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17 Jan 2022

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Will water be the next Big Headache for large-scale data centers?

Here is an interesting question: What is the most important criteria for choosing a new site for a data center? Are major internet exchanges close by? Maybe. Does the area have enough power? Also true. Or could it be the availability of water?

Focus on water

The discussion about the environmental footprint of data centers has increasingly focused on their water consumption over the past few months. It is because of the lack of transparency when it comes to the water consumption of data centers that local communities and local media have protested against the construction of new large-scale data centers in several countries. Now that climate change is having a noticeable impact on water situations in many parts of the world, both civilians and government officials fear that water consumption will become a problem.

A Dutch provincial government last year asked a research organization to examine (PDF, in Dutch) the water usage of data centers. Only to discover that the data centers that took part in the survey were barely able to come up with solid numbers. Despite this, local press started writing about data centers that threaten the water supply to houses, hospitals, and other facilities. Media stories have drawn attention to the impact data centers have - or may have - on water availability, even though this was not the conclusion of the report. International media also took note of the news.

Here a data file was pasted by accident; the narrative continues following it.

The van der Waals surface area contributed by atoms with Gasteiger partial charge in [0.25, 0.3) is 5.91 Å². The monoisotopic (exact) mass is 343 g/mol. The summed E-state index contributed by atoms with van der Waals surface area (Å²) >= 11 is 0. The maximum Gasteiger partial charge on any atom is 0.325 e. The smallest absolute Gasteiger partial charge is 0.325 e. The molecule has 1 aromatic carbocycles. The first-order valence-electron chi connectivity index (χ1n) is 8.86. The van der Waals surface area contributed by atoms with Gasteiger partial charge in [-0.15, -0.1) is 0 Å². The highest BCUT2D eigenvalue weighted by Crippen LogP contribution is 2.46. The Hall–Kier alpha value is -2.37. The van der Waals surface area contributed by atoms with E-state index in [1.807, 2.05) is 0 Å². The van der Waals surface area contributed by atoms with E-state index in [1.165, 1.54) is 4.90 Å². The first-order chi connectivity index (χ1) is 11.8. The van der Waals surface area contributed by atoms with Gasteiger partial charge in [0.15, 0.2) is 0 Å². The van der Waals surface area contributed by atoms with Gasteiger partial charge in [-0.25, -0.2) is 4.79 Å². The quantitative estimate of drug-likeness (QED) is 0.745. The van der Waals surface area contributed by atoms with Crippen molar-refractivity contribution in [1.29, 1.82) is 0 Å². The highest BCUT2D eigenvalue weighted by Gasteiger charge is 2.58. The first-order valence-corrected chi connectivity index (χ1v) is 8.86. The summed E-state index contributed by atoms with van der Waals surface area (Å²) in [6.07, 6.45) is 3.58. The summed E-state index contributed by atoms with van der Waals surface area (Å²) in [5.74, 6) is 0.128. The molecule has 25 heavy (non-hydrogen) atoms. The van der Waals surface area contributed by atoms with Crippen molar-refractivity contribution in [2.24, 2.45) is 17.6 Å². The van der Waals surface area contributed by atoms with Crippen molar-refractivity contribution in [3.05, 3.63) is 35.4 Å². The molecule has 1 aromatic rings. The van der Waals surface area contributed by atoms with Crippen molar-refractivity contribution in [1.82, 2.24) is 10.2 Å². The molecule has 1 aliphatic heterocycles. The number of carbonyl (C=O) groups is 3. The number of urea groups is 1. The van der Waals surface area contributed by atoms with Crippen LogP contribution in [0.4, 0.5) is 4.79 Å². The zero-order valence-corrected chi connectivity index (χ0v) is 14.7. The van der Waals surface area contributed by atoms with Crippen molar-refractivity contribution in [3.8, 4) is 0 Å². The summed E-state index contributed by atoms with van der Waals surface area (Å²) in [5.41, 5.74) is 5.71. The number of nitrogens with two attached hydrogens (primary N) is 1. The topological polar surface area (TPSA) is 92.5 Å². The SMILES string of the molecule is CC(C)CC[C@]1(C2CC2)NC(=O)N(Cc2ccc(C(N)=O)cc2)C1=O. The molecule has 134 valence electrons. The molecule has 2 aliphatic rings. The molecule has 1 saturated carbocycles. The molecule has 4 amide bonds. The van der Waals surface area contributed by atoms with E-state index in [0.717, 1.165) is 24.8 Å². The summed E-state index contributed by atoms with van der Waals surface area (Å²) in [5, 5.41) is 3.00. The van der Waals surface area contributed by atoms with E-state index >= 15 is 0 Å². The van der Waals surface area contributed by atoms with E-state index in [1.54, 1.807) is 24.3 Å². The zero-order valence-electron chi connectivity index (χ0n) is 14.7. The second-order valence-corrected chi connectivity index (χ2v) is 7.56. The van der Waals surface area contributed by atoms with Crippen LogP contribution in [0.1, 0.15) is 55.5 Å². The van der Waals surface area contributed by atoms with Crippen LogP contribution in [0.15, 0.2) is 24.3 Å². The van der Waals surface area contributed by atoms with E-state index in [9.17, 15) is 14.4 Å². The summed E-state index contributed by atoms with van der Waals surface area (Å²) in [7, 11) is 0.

Water became an issue in Germany when a hyperscaler tried to build a data center near Berlin as part of a German cloud region. The area near Brandenburg has more than enough electricity, but there are no rivers or canals. The only water source is groundwater. In an area with a lot of greenery, extracting groundwater became a major concern, especially after local media reported that the data center would consume 1,3 million cubic meters of water a year. Around 170.000 households in the area would be at risk.

Global issue

This problem is not unique to Berlin and The Netherlands. Similar issues have been reported in the US as well. Asian media have reported similar issues. Data about the water consumption of data centers is often lacking. The same applies to the chemicals data centers add to the water. Many countries do not require data centers to report this kind of information. The Dutch provincial government requested the research report mentioned above because of this lack of relevant data.

Climate Neutral Data Centre Pact

The data center industry is aware of this situation. In Europe the industry has launched a Climate Neutral Data Centre Pact that looks at water consumption as well. The high water consumption of data centers was one of the reasons Singapore's government temporarily banned the construction of new facilities.

More transparancy needed

Perhaps technology can help here. A tech giant like Microsoft is trying to lower the water consumption of its data centers. As long as water usage cannot be reduced significantly, it will be a major headache for data center companies that want to expand their capacity. A reduction in water consumption will be difficult to monitor without more transparency and more data.

Photo credit: Ismail Enes Ayhan

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